Job done.

    ?May the force be with you.

    John

     

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    • Posted

      Hi John,

      Thank you so much for taking the time to share your thoughts. I really appreciate your honesty about your experience. It still amazes me how many people report that the recovery process and all that goes along with it (loss of sleep, depression, pain, PT, etc.) can be just as extensive as a TKR. My logical mind keeps insisting that just cannot be so. After reading so many stories here in addition to my research I now know differently, but still it's difficult to understand.

      Kudos to you for staying fit and working at a job that is physically demanding. Obviously, your positive attitude is helping tremendously to make this possible!

      I completely agree with you about getting your leg into the best shape possible before surgery. I have been working with a personal trainer who is also a physical therapist for over 6 years and he has created a whole regimen of strengthening exercises for the gym and at home for prior to surgery. He also massages my leg during our sessions.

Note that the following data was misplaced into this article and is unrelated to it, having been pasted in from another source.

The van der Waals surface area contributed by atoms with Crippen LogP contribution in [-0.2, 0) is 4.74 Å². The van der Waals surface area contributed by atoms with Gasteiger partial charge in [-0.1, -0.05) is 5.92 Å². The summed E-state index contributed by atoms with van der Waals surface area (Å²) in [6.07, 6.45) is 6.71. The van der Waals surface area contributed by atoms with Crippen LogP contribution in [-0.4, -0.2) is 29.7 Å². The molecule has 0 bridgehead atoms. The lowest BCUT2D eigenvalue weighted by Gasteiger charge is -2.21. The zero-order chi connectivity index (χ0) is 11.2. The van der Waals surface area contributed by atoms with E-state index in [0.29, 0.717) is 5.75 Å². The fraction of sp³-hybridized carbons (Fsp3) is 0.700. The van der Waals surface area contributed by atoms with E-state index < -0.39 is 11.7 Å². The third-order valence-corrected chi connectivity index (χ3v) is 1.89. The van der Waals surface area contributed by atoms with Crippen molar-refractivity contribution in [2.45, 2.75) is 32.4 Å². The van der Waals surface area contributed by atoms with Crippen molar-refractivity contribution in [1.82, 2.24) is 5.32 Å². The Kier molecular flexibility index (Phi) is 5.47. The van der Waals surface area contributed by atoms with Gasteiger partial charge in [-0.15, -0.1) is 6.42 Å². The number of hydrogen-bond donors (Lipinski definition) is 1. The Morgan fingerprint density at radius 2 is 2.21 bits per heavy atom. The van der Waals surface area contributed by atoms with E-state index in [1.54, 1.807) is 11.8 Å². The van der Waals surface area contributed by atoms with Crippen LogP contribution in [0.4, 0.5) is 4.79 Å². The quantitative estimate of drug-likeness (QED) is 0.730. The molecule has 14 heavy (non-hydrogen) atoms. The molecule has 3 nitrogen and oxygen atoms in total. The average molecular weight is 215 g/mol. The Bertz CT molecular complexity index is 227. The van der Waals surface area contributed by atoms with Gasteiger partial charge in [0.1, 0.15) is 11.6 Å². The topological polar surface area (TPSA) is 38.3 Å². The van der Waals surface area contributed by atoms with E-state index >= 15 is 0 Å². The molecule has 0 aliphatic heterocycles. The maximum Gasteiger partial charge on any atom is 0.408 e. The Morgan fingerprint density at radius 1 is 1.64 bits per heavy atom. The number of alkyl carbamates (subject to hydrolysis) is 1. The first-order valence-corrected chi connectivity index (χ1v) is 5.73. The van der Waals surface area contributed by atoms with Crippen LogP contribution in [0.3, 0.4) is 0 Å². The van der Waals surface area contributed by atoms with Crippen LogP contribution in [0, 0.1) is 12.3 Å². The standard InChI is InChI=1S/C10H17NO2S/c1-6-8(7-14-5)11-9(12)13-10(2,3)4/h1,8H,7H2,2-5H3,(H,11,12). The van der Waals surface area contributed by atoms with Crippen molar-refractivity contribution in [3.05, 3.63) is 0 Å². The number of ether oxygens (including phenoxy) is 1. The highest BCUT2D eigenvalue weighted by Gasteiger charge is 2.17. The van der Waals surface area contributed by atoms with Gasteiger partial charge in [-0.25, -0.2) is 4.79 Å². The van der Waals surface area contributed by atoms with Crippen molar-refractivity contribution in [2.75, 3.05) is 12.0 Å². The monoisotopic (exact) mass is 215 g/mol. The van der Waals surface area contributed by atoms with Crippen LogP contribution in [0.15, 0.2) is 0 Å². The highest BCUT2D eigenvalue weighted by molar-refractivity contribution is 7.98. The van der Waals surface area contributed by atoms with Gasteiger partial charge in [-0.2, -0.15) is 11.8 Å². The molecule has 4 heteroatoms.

Ahhh the butchery that many have decribed! I cannot lie and tell you that doesn't scare me, because it does. I have had various surgeries and sailed through (including an extensive abdominoplasty after a large weight loss to remove excess skin...but that wasn't cutting through bone) Last November was my arthroplasty to fix 2 torn menisci. I also had microfracture done (pinpoint holes made in the bone to make it bleed which is supposed to promote cartilage growth) which was my first experience with bone pain. Although I was off narcotics in a few days, the pain persisted for months from it. But I coped very well. However, the pain described from knee replacements sounds like a "whole different animal" and does make me nervous. I do have a great team in place, so onward I will go! 

      Thank you again for your insight and may you continue with good health and always be able to be as active as you are!

      Linda

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    • Posted

      Hi Linda,

      Many thanks for your reply and good wishes.

      I am so glad for you that you have got your leg health (so to speak) up to the mark.Its not a waste of time in my view as - although its hard to imagine - a healthy leg is gonna pay dividends post op.

      ?For me at the time I remember that I was scared of damaging the implant and that it was the source of the pain. Wrong ! Yes, the new implant needed to be treated with respect it was all the tissue damage that I didn't understand. Thank goodness my therapist did ! Nowadays I can't even remember what the pain was like - but - it was there.

      ?Anyway, good luck - you'll be fine. Just keep those exercises going post op.

      John